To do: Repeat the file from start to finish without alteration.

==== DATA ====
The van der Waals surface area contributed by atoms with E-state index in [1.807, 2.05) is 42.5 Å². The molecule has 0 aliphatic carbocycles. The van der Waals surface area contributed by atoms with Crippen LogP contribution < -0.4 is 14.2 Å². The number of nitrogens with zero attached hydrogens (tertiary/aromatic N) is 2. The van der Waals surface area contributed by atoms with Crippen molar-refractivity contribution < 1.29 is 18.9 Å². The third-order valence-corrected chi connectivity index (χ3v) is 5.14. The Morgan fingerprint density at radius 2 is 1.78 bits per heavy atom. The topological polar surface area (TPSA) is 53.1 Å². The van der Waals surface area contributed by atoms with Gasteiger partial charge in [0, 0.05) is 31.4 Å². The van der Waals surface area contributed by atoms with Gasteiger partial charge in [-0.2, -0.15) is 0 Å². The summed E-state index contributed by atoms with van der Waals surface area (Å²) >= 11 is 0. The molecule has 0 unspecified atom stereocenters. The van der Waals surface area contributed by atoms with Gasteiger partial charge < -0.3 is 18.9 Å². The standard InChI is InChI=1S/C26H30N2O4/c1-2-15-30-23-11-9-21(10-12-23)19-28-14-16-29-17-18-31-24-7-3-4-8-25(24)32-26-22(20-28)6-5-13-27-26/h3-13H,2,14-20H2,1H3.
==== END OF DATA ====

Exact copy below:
The van der Waals surface area contributed by atoms with E-state index in [1.807, 2.05) is 42.5 Å². The molecule has 0 aliphatic carbocycles. The van der Waals surface area contributed by atoms with Crippen LogP contribution < -0.4 is 14.2 Å². The number of nitrogens with zero attached hydrogens (tertiary/aromatic N) is 2. The van der Waals surface area contributed by atoms with Crippen molar-refractivity contribution < 1.29 is 18.9 Å². The third-order valence-corrected chi connectivity index (χ3v) is 5.14. The Morgan fingerprint density at radius 2 is 1.78 bits per heavy atom. The topological polar surface area (TPSA) is 53.1 Å². The van der Waals surface area contributed by atoms with Gasteiger partial charge in [0, 0.05) is 31.4 Å². The van der Waals surface area contributed by atoms with Gasteiger partial charge in [-0.2, -0.15) is 0 Å². The summed E-state index contributed by atoms with van der Waals surface area (Å²) >= 11 is 0. The molecule has 0 unspecified atom stereocenters. The van der Waals surface area contributed by atoms with Gasteiger partial charge < -0.3 is 18.9 Å². The standard InChI is InChI=1S/C26H30N2O4/c1-2-15-30-23-11-9-21(10-12-23)19-28-14-16-29-17-18-31-24-7-3-4-8-25(24)32-26-22(20-28)6-5-13-27-26/h3-13H,2,14-20H2,1H3.